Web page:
Then there was the matter of soap. Or the lack of it. And getting out stains (no miracle spray leave-on-and-throw-in-the-machine wonders). 

Commercially-made soap could be bought, but it was very expensive and not always available, especially out on the New York frontier in 1774. So, this was something that was made at home (along with candles) from animal fats and the accumulated ashes from the fireplace(s). Lye was caustic and not easy on the hands, to put it mildly (no pun intended). But it did its job well. This concoction was added to the “copper,” usually a large pot that would also double as cooking vessel, which was placed over the fire built from those unwieldy logs lugged in for the purpose and those 30-40 gallons of water hauled from the creek. It was a hot and sticky job, agitating the contents with paddles, then extricating the steaming articles, rinsing and wringing them before setting them to dry. 

The favored method of drying was to spread the wash on low-lying bushes in the sun, or laying them out on the grasssomething about the effects of chlorophyll. (Remember, this description is about what it was like during clement weather; imagine doing laundry in the depths of winter!) There were clothes lines back then, but the clothespin hadn’t yet been invented. And when everything was dry, there was the task of smoothing out the wrinkles.

The iron was an item that not every household could afford. And even if they could afford an iron, they would have to own at least two. These were flat-irons or “sad irons” (from the word “solid,” which is exactly what they were). Heavy, cumbersome beasts, they demanded to be kept close to the fire to stay hot. Which, in turn, led to the unfortunate eventuality of their picking up soot and grime, and…you guessed it…smearing smudgeif not burning holes—over the stuff you just spent the better part of the day sweating and and toiling over to get clean. One innovation of the time was the box-iron, which happily did away with scorching. These irons had a hinged door on the back and were fitted with an iron insert that could be kept hot and swapped out with another to prevent burning your linens. More common though—and a lot less hazardous—was the linen press: a table with a parallel board attached, which, when the screws were tightened over folded linens, did the job just right without hot slugs and scorching irons.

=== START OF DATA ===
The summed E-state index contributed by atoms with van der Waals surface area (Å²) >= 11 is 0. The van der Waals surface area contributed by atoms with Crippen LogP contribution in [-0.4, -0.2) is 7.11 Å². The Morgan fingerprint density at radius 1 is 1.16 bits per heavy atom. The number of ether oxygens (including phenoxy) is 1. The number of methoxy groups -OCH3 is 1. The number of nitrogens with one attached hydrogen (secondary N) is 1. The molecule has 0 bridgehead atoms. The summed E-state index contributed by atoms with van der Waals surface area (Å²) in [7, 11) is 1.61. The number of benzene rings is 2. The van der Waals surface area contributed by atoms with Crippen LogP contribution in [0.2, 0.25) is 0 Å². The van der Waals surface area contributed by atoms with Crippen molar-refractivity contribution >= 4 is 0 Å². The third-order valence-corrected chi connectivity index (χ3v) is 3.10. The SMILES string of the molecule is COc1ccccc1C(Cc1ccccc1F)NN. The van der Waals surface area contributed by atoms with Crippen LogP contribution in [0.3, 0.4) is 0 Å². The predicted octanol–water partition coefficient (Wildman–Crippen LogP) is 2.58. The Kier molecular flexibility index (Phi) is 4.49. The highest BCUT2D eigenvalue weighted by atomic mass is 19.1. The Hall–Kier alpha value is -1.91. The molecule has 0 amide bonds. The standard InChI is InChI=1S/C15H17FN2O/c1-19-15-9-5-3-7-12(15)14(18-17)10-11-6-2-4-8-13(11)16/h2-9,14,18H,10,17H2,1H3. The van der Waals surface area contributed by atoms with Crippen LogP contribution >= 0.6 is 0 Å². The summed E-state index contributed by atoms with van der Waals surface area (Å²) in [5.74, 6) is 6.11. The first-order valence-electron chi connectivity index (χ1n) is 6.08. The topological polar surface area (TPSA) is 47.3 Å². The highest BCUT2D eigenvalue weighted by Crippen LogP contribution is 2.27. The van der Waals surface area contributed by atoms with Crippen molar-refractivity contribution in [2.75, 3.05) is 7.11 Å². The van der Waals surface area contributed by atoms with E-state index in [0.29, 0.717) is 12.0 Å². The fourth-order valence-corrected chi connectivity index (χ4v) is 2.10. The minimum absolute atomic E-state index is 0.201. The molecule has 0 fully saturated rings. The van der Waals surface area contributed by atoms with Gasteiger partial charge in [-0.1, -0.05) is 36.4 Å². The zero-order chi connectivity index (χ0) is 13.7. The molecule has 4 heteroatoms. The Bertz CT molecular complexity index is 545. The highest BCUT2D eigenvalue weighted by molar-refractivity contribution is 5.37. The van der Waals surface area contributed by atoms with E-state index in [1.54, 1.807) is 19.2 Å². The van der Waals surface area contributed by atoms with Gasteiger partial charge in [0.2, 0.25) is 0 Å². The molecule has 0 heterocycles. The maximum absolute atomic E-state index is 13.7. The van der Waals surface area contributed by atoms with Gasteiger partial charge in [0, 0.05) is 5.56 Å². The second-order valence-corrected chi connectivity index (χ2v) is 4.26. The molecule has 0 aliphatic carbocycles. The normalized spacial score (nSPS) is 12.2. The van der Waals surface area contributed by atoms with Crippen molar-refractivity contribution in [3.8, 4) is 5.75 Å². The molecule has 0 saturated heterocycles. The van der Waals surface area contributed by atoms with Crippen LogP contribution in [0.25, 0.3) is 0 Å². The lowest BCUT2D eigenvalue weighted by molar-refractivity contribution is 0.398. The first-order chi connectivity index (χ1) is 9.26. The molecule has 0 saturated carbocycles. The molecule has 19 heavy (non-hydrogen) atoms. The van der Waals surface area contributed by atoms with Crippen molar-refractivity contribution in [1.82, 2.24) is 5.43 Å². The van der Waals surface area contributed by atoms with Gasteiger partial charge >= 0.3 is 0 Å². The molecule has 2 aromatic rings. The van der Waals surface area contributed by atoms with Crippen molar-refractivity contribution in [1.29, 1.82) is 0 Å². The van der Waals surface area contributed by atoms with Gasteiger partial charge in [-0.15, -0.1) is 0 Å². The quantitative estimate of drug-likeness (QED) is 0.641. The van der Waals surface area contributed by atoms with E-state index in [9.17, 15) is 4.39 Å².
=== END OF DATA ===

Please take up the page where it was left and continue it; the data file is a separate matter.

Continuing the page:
Starching was also done, a task that I am most thankful has lost its popularily. But they did it on a common basis. Without Niagara Spray Starch. Instead, they used water collected after cooking potatoes. (Fascinating how they made ample and varied use of pretty much everything they raised, produced, or created with their hands.)

Most well-to-do families of this period employed servants to do laundry and other menial chores, but Elisabeth’s family lives under extenuating circumstances. These compel her not only to supervise but to take charge and participate in many a mundane task, such as laundry, and organizing the family's meager staff. Qualities that will serve her well later on in the story when the American Revolution turns her world upside-down. When her home and lands are confiscated by Rebels, she and what remains of her family, is forced to flee to Canada. And as Shakespeare once said, “Thereby hangs a tale.

I hope you enjoyed this little journey into the past. Please check out the first installments of Book We Loves “Canadian Historical Brides series of novels. Comments are always welcome :-)

~*~
Kathy Fischer Brown is a BWL author of historical novels, Winter Fire, Lord Esterleigh’s Daughter, Courting the DevilThe Partisan’s Wife, and The Return of Tachlanad, her 2016 release, an epic fantasy adventure for young adult and adult readers. Check out her Books We Love Author page or visit her website. All of Kathy’s books are available in e-book and in paperback from Amazon, Kobo, and other online retailers.